An atheist reviewer here at Amazon has repeatedly called Lewis "the atheist's favourite Christian apologist". I agree. It's not so much the arguments that mark him out. It's his style of writing. Lewis is strangely unassuming and yet completely unapologetic (in the vernacular sense). In plain English, he is honest. This is not a man who flees to some kind of pseudo-postmodernist ivory tower every time his beliefs are challenged. Nor is he on the attack, in that rabid sense typical of fundamentalists. No, he wants us to "reason together". And although I disagree strongly with his conservative political outlook (his anti-feminism being particularly galling), he even makes salient points. His criticism of logical positivism in this volume is a case in point. Indeed, how could the positivists be anti-Nazi if they believed that moral commandments were simply a way of saying "boo to killing"? If chimpanzees could speak, they would probably ream out such "philosophers". Or bash their skulls, as it were.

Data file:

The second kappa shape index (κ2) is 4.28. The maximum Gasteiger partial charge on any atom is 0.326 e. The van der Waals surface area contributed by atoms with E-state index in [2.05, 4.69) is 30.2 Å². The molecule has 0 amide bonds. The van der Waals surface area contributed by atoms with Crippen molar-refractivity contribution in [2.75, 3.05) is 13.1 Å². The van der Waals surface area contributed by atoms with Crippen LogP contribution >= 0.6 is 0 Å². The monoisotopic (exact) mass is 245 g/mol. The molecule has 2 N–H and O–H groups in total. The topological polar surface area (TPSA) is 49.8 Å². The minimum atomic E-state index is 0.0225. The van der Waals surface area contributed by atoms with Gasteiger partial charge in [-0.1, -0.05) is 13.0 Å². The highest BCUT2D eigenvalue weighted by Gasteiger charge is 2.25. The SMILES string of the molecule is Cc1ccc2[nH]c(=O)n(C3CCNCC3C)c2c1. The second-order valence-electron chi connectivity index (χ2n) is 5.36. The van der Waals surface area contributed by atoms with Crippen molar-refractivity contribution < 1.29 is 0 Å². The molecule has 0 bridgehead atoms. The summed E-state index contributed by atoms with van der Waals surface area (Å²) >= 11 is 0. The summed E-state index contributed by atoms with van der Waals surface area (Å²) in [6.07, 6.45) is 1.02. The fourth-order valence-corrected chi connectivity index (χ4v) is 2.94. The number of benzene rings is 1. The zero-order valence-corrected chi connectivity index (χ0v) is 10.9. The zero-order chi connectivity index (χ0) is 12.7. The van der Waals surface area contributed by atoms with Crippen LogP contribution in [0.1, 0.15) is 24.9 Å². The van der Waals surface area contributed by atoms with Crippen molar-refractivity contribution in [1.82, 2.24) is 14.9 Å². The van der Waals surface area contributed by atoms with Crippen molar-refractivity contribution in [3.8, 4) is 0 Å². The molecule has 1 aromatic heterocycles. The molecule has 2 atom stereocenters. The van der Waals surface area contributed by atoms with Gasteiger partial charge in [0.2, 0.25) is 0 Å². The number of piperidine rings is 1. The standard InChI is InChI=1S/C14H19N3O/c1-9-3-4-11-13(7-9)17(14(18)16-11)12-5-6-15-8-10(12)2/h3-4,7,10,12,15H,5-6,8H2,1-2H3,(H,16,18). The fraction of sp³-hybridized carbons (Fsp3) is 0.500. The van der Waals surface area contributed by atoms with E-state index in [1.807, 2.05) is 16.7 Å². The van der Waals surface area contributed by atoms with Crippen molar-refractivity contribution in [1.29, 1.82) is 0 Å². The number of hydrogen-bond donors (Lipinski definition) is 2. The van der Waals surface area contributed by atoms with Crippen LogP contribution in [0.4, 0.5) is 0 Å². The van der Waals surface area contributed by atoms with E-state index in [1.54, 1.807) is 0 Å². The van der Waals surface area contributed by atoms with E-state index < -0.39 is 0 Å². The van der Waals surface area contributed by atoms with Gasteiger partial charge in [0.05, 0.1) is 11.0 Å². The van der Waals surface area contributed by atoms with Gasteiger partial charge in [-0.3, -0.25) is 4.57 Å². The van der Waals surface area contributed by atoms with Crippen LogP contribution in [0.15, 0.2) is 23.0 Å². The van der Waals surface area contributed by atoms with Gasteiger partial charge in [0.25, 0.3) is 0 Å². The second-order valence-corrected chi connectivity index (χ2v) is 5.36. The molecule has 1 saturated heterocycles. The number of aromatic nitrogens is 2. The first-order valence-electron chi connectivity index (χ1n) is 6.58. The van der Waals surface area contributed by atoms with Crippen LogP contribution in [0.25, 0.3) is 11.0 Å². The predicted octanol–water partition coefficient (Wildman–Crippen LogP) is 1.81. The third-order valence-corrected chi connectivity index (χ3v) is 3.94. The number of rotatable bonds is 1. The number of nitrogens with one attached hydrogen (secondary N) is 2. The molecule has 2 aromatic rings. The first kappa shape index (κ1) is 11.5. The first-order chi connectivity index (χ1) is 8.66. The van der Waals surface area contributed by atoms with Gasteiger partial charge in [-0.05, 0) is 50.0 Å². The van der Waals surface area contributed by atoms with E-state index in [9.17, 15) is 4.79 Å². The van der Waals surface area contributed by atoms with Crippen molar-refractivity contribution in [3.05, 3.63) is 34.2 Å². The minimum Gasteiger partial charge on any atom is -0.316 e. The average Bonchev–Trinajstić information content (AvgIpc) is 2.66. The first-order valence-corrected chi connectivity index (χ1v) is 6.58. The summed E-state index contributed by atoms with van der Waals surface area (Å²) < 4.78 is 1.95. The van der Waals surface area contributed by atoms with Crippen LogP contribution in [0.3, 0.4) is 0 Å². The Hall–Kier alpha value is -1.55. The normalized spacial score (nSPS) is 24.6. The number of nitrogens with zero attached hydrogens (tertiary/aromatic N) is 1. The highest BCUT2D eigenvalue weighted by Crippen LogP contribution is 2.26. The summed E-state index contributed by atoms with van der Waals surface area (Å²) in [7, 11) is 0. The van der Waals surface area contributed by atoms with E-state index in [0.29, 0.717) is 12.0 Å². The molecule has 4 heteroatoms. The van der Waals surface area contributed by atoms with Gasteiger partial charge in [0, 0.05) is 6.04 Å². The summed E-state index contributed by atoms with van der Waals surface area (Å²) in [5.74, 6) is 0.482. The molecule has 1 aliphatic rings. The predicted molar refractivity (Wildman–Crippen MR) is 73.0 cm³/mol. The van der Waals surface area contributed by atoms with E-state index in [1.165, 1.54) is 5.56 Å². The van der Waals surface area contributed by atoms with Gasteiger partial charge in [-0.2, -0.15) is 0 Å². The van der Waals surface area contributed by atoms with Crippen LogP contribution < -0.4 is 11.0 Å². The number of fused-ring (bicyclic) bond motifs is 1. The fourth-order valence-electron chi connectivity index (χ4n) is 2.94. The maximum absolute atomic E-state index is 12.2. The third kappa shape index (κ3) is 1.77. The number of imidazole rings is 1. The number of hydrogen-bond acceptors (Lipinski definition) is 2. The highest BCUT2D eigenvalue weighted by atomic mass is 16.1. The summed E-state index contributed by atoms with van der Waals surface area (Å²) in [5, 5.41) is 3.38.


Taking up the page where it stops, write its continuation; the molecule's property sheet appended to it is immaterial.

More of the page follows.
"Miracles" may not be convincing to atheist-agnostic, and strike Mean Green Meme seekers like yours truly as somewhat problematical, but it's nevertheless a relatively competent introduction to the Christian criticism of naturalism.

Five stars.
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VINE VOICEon 2 May 2004
This is wonderfully written book of apologetics. The best writing grows not necessarily out of right thinking, but out of clear thinking. You may not agree with its central thesis or the arguments expertly outlined and colourfully illustrated in the first half of the book, but if you, like me, get an almost sensual pleasure from good writing and clear thinking then you will certainly get your fix from this book. That is the first thing to say.